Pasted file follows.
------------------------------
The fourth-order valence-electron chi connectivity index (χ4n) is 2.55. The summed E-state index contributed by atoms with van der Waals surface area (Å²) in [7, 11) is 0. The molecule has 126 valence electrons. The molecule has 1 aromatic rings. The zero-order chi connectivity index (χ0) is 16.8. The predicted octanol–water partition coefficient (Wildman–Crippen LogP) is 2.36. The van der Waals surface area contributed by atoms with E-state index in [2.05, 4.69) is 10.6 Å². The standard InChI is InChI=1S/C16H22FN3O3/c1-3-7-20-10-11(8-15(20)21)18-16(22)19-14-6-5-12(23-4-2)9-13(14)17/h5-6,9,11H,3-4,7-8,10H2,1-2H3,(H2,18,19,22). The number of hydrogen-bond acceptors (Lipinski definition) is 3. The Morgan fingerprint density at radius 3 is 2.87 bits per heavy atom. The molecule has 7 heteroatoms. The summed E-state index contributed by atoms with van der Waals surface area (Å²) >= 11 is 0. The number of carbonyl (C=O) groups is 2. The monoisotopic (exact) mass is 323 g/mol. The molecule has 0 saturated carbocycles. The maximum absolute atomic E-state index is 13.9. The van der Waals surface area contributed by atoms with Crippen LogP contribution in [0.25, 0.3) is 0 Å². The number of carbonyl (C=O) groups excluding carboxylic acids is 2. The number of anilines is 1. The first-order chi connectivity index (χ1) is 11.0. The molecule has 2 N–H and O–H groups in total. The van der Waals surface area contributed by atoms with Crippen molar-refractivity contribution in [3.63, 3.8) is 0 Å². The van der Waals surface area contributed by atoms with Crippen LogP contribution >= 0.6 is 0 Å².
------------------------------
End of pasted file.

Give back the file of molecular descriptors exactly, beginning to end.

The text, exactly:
The fourth-order valence-electron chi connectivity index (χ4n) is 2.55. The summed E-state index contributed by atoms with van der Waals surface area (Å²) in [7, 11) is 0. The molecule has 126 valence electrons. The molecule has 1 aromatic rings. The zero-order chi connectivity index (χ0) is 16.8. The predicted octanol–water partition coefficient (Wildman–Crippen LogP) is 2.36. The van der Waals surface area contributed by atoms with E-state index in [2.05, 4.69) is 10.6 Å². The standard InChI is InChI=1S/C16H22FN3O3/c1-3-7-20-10-11(8-15(20)21)18-16(22)19-14-6-5-12(23-4-2)9-13(14)17/h5-6,9,11H,3-4,7-8,10H2,1-2H3,(H2,18,19,22). The number of hydrogen-bond acceptors (Lipinski definition) is 3. The Morgan fingerprint density at radius 3 is 2.87 bits per heavy atom. The molecule has 7 heteroatoms. The summed E-state index contributed by atoms with van der Waals surface area (Å²) >= 11 is 0. The number of carbonyl (C=O) groups is 2. The monoisotopic (exact) mass is 323 g/mol. The molecule has 0 saturated carbocycles. The maximum absolute atomic E-state index is 13.9. The van der Waals surface area contributed by atoms with Crippen LogP contribution in [0.25, 0.3) is 0 Å². The number of carbonyl (C=O) groups excluding carboxylic acids is 2. The number of anilines is 1. The first-order chi connectivity index (χ1) is 11.0. The molecule has 2 N–H and O–H groups in total. The van der Waals surface area contributed by atoms with Crippen molar-refractivity contribution in [3.63, 3.8) is 0 Å². The van der Waals surface area contributed by atoms with Crippen LogP contribution >= 0.6 is 0 Å².